The following image depicts the coverage provided by Libya's active S-200 batteries. A range of 300 kilometers is used, corresponding to the Angara variant.


    Tactical SAM Systems

    The Libyan Army operates various tactical SAM ssytems which could be called upon to provide point defense of serve as gap fillers in the overall air defense network. These systems include the 2K12 Kvadrat (SA-6 GAINFUL), 9K33 Osa (SA-8 GECKO), 9K31 Strela-1 (SA-9 GASKIN), 9K35 Strela-10 (SA-13 GOPHER), and Crotale. While the 9K33 is the most numerous system, the 2K12 represents the msot capable tactical SAM system.

    Inactive Sites

    There are currently thirty identified inactive strategic SAM sites located in Libya. There are fifteen S-75 sites, eleven S-125 sites, and four S-200 sites. These sites are all located within areas featuring active SAM batteries. As such, they may represent facilities available for bolstering the defenses of a given region during hostilities, drawing on equipment held in garrison, or they may represent dispersal locations for the realignment of SAM deployments over time.

    To support the latter concept, it should be noted that five inactive sites, two S-75, one S-125, and two S-200, have hosted operational batteries at some point in the past. Also, three S-125 and one S-200 site currently operational were noted as being inactive at some point in the past. This suggests that there is a policy of redeployment and reorganization that occurs. Militarily this is a sound strategy, as it complicates the targeting of these facilities by a potential aggressor. While it is true that new site locations can be deduced by imagery or ELNT analysis, it adds to the workload of pre-strike planners.

    The following image depicts the locations of inactive strategic SAM sites located in Libya:


    Support Facilities

    Eleven facilities provide logistical support for the overall strategic SAM network. Ten of these facilities are SAM garrisons housing undeployed equipment and missile reloads, with the remaining facility being a dedicated SAM training complex. Seven of the SAM garrisons are generic facilities supporting multiple systems. Based on the identification of system components in available imagery, two of the remaining SAM garrisons appear to solely support the S-75, with the remaining garrison supporting the S-125. All garrisons are located in the vicinity of prepared launch sites.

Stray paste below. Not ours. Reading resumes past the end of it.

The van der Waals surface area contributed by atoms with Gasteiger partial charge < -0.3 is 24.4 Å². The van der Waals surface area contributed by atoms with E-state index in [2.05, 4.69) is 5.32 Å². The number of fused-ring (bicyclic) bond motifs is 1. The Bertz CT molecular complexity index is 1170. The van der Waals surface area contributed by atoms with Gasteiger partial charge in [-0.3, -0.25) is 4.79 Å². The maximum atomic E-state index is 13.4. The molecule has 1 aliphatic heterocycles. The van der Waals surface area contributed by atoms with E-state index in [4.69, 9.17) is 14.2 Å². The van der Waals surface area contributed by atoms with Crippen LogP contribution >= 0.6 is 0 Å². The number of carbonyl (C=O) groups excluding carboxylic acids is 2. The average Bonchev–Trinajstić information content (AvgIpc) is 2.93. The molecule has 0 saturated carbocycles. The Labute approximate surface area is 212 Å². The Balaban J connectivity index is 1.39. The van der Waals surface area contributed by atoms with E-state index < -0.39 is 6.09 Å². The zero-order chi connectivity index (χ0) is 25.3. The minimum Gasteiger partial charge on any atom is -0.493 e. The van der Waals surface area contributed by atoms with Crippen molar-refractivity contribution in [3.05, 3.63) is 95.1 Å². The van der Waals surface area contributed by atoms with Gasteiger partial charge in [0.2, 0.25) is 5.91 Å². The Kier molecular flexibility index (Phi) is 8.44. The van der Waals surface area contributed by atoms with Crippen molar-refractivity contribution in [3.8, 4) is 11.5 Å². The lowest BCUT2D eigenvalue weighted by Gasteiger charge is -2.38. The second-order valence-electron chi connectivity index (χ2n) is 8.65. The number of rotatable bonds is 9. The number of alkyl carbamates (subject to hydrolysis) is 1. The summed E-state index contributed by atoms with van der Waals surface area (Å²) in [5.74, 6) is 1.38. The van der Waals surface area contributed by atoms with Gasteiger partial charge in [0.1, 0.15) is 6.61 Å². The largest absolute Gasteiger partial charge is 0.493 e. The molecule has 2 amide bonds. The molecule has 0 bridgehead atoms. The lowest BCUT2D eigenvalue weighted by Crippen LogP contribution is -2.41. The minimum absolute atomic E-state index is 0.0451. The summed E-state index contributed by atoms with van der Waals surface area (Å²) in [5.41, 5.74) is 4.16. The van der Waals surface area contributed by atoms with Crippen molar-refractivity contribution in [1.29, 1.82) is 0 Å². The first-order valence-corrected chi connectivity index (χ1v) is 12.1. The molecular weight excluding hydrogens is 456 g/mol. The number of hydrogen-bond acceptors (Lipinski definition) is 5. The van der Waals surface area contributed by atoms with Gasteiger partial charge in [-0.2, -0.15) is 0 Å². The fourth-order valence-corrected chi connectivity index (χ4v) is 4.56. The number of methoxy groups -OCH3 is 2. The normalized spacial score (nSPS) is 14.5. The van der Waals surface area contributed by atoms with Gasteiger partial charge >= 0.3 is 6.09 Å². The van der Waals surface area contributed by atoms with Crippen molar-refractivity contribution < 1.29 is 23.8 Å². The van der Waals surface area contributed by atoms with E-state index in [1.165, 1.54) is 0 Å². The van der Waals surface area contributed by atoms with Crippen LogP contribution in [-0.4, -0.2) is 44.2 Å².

The following image depicts a combined S-75/125 garrison complex near Tripoli:


    The following image depicts the Libyan SAM training complex near Misratah:


    STRATEGIC SAM FORCE CAPABILITY

    Libyan strategic SAM assets are arranged to provide a layered air defense zone with overlapping fields of fire. S-75 and S-125 batteries are located in close proximity to provide both redundancy and support, with the S-125 being more capable at lower altitudes than the S-75. The large number of inactive sites suggests that the force has been drawn down over time. This could be due to service life issues, equipment failure, financial reasons, or the expenditure of missile stocks.

    National S-200 Coverage

    The first line of defense in Libya's strategic SAM network is the S-200. Positioned along the coastline, the four active S-200 batteries provide a credible deterrent to high-RCS cooperative targets such as ISR platforms. S-200 batteries are located near Tripoli, Misratah, Surt, and Benghazi.

    Coastal Coverage

    Libya's S-75 and S-125 sites are concentrated primarily along the western and eastern coastlines. While the S-200 batteries are situated to provide barrier air defense of the nation's coastline, the S-75 and S-125 sites are positioned to provide point defense of assigned areas. From west to east, these sites are arrayed around Ibn Nafa airbase, Tripoli, Misratah, Benghazi, Bombah, and Adam. While contiguous coverage of the coastal region is not provided by these sites, each location is defended by no fewer than three batteries. Ibn Nafa and Bombah are defended by one S-75 and two S-125 batteries, Misratah is defended by one S-75 and three S-125 batteries, and Benghazi and Adam are defended by two S-75 and two S-125 batteries.

    The following image depicts the coastal coverage of Libya's S-75 and S-125 batteries, with the locations of the S-200 batteries also marked:


    Interestingly, while Surt features an active S-200 battery, all S-75 and S-125 sites in the area are currently inactive. This leaves the coastline along the Gulf of Sidra relatively undefended.

    The most heavily defended city is the capitol of Tripoli. Tripoli is defended by three S-75 and four S-125 batteries, with an S-200 battery positioned south of the city. Three SAM garrisons and three EW facilities are also present in the area, as are four inactive SAM sites.

    The following image depicts SAM-related facilities and coverage zones near Tripoli:


    The following images depict SAM-related facilities and coverage zones near the remaining coastal areas.

    Ibn Nafa Airbase


    Misratah


    Benghazi


    Bombah


    Adam


    Inland Coverage